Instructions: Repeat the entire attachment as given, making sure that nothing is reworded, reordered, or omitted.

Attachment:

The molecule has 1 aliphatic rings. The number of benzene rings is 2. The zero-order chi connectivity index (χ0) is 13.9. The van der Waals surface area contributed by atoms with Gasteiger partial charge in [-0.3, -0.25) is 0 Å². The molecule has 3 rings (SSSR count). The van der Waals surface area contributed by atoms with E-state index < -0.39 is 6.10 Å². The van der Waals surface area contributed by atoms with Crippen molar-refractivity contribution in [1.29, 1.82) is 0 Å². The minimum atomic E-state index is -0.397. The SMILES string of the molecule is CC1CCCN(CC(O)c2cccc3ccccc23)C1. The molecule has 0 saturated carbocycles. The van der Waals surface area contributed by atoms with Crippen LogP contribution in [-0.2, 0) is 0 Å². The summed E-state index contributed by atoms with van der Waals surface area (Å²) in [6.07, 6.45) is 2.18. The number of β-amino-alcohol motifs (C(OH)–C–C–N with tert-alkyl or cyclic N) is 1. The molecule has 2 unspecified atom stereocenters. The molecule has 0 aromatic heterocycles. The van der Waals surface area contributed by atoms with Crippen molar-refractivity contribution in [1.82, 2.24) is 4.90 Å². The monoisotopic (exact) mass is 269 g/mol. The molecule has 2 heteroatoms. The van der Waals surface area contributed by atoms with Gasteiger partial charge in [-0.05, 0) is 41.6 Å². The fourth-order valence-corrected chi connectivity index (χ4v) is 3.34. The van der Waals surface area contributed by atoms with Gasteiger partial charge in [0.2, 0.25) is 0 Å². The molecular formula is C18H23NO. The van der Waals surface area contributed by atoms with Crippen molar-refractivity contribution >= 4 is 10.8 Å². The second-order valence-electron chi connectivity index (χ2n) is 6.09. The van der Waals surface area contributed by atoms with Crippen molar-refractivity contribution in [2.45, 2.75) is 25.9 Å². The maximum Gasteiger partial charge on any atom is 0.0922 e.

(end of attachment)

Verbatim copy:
The molecule has 1 aliphatic rings. The number of benzene rings is 2. The zero-order chi connectivity index (χ0) is 13.9. The van der Waals surface area contributed by atoms with Gasteiger partial charge in [-0.3, -0.25) is 0 Å². The molecule has 3 rings (SSSR count). The van der Waals surface area contributed by atoms with E-state index < -0.39 is 6.10 Å². The van der Waals surface area contributed by atoms with Crippen molar-refractivity contribution in [1.29, 1.82) is 0 Å². The minimum atomic E-state index is -0.397. The SMILES string of the molecule is CC1CCCN(CC(O)c2cccc3ccccc23)C1. The molecule has 0 saturated carbocycles. The van der Waals surface area contributed by atoms with Crippen LogP contribution in [-0.2, 0) is 0 Å². The summed E-state index contributed by atoms with van der Waals surface area (Å²) in [6.07, 6.45) is 2.18. The number of β-amino-alcohol motifs (C(OH)–C–C–N with tert-alkyl or cyclic N) is 1. The molecule has 2 unspecified atom stereocenters. The molecule has 0 aromatic heterocycles. The van der Waals surface area contributed by atoms with Crippen molar-refractivity contribution in [1.82, 2.24) is 4.90 Å². The monoisotopic (exact) mass is 269 g/mol. The molecule has 2 heteroatoms. The van der Waals surface area contributed by atoms with Gasteiger partial charge in [-0.05, 0) is 41.6 Å². The fourth-order valence-corrected chi connectivity index (χ4v) is 3.34. The van der Waals surface area contributed by atoms with Gasteiger partial charge in [0.2, 0.25) is 0 Å². The molecular formula is C18H23NO. The van der Waals surface area contributed by atoms with Crippen molar-refractivity contribution >= 4 is 10.8 Å². The second-order valence-electron chi connectivity index (χ2n) is 6.09. The van der Waals surface area contributed by atoms with Crippen molar-refractivity contribution in [2.45, 2.75) is 25.9 Å². The maximum Gasteiger partial charge on any atom is 0.0922 e.